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How To Come Up With Believable Characters For Your Novel

  • By Winston Kuwada
  • Published 02/13/2012
  • Writing

If you are writing a novel, or planning to, then you are doing something that the vast majority of people wish they could. Most everybody has an idea in the back of their minds that they could put together some kind of story or screenplay that everybody would love. But because you are here reading this article, you have taken a concrete step to make your dream a reality. Not only a reality for you, but a reality for all the people that are going to buy, read, and enjoy your novel. However, the road to finishing is a long one. There are many steps you’ve got to go through. One of them is to come up with a few believable characters that your readers can sympathize with. In this article, you’ll learn how to do that. In order to write real characters, they have to be real to you. You have to know much more about them that your readers can possibly find out. So before you even start writing, write a short biography of each character. Start from their childhood, school, and all the way up to the present. The more detail you can put in, the better.

People will think your characters are real if they have real human flaws that they must overcome. So give them some real, human weaknesses. In order to justify these weaknesses, you are go

ing to have to create something in their past that lead to these weaknesses. For example, if your character is claustrophobic, then perhaps when they were a child, their friends or one of their parents locked them in a closet or a small room for several hours, mentally scarring them for life. Give your character a few of these, to make them as real as the people that will be reading your book. During the course of the story, your characters are going to have to overcome some obstacles. In order to be interesting, in order to overcome these obstacles, they must face and overcome their weaknesses. And it must not be obvious that they will succeed. Your readers have to have genuine doubt that they’ll come out OK. Of course, your characters will come out OK, unless you are writing a tragedy in the Greek tradition. But if they do come out OK, they have to have become improved and better humans. People that didn’t trust others have to learn to trust. People that couldn’t open their hearts have to learn to love. People that couldn’t accept responsibility must become a leader. You get the idea.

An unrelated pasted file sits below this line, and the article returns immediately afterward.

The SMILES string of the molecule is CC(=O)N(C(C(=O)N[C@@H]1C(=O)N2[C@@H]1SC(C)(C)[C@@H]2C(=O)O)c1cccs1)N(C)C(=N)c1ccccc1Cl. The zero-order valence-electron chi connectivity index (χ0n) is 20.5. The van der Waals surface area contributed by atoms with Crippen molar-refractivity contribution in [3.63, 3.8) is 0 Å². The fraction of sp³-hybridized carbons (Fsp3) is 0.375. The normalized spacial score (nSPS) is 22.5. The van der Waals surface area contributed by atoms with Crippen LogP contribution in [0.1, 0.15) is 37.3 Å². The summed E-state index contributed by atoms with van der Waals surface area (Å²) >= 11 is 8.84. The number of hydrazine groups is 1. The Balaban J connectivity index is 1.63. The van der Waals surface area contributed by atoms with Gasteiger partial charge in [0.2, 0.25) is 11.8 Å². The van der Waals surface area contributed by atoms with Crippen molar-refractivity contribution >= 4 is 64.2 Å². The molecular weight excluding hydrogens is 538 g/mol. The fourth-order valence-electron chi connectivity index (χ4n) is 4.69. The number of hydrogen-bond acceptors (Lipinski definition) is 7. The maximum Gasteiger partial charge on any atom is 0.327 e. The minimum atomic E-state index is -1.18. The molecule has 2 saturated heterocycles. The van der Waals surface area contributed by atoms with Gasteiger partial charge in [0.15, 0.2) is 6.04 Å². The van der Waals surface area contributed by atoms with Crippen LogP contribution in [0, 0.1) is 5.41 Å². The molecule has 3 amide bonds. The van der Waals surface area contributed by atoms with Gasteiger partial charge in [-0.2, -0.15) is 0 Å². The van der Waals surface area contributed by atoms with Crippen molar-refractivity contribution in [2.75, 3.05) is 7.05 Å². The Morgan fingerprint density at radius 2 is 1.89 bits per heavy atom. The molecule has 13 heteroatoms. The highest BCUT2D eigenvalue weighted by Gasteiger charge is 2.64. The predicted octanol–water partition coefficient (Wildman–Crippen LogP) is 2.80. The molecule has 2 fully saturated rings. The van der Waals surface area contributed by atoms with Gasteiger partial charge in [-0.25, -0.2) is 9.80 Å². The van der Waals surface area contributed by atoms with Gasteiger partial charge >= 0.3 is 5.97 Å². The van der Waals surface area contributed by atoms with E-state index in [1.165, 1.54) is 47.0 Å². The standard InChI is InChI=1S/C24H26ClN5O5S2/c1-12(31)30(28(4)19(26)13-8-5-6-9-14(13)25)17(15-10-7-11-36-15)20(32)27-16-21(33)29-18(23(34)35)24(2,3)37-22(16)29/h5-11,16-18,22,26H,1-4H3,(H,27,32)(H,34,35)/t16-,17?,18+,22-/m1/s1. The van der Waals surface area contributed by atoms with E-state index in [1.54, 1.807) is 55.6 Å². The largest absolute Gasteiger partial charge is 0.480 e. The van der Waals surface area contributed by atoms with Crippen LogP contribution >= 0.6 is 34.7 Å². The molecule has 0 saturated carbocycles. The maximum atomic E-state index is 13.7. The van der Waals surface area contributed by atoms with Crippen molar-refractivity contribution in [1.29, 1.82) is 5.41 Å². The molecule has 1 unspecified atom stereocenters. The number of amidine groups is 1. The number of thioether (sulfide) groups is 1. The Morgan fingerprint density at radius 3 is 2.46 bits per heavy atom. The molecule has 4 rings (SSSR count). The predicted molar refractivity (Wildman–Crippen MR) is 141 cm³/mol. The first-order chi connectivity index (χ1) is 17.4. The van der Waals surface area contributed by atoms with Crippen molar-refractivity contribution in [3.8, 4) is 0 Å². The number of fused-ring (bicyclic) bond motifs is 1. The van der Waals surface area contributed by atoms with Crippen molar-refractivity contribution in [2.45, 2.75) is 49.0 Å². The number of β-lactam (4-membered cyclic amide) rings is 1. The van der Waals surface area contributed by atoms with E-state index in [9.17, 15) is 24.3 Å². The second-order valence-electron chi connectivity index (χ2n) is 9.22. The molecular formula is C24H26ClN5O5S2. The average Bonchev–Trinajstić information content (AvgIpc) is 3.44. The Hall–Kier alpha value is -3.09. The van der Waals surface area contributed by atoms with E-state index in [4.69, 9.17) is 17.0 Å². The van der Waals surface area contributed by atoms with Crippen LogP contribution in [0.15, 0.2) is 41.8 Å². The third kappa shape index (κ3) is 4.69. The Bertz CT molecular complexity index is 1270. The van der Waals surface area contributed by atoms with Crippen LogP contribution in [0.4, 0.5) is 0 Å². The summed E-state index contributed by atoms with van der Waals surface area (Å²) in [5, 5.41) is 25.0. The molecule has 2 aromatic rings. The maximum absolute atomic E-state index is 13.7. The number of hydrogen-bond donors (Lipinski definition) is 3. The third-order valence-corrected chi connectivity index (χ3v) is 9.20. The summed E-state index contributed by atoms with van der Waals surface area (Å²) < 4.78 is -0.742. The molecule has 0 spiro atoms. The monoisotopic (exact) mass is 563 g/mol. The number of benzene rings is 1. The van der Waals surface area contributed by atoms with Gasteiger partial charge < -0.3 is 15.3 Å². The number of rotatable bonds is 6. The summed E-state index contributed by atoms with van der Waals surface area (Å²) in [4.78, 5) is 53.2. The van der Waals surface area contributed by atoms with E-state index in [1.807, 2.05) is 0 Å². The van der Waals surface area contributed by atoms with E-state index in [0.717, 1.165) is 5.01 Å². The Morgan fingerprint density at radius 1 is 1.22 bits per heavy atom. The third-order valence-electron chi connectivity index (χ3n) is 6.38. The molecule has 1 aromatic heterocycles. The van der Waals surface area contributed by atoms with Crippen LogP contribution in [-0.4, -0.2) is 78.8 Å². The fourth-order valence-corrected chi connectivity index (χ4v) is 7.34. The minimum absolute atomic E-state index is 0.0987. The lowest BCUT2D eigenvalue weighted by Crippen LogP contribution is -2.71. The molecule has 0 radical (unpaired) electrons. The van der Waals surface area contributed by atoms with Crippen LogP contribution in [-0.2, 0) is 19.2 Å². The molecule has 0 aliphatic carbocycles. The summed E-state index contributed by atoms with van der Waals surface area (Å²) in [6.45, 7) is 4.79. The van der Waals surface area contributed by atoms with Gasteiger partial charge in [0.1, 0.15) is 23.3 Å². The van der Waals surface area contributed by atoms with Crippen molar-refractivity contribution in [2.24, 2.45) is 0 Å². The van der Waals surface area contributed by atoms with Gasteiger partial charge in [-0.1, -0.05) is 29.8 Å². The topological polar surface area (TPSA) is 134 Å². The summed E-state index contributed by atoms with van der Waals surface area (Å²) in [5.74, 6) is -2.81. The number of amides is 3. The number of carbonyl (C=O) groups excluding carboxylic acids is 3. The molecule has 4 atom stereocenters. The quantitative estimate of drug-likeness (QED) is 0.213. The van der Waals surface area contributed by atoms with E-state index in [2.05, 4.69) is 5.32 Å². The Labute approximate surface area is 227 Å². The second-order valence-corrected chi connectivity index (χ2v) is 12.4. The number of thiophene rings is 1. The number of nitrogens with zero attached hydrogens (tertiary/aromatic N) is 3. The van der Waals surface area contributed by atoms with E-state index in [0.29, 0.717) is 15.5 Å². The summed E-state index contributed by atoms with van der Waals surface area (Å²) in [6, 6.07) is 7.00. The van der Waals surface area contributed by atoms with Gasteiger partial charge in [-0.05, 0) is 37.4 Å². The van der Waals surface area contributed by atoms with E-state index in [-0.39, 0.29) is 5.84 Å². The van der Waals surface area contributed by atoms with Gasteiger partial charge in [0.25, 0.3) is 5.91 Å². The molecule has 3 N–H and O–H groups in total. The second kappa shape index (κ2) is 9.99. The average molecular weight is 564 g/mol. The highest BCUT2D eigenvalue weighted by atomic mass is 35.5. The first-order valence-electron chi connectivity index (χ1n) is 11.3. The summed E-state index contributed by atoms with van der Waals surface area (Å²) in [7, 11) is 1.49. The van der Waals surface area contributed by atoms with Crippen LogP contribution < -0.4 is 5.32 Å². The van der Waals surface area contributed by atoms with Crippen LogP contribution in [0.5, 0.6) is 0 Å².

By taking these basic ideas into consideration, you’ll be creating characters that are not only believable, but whose actions will keep your readers up at night wondering what’s going to happen next. Keep writing, and keep dreaming.


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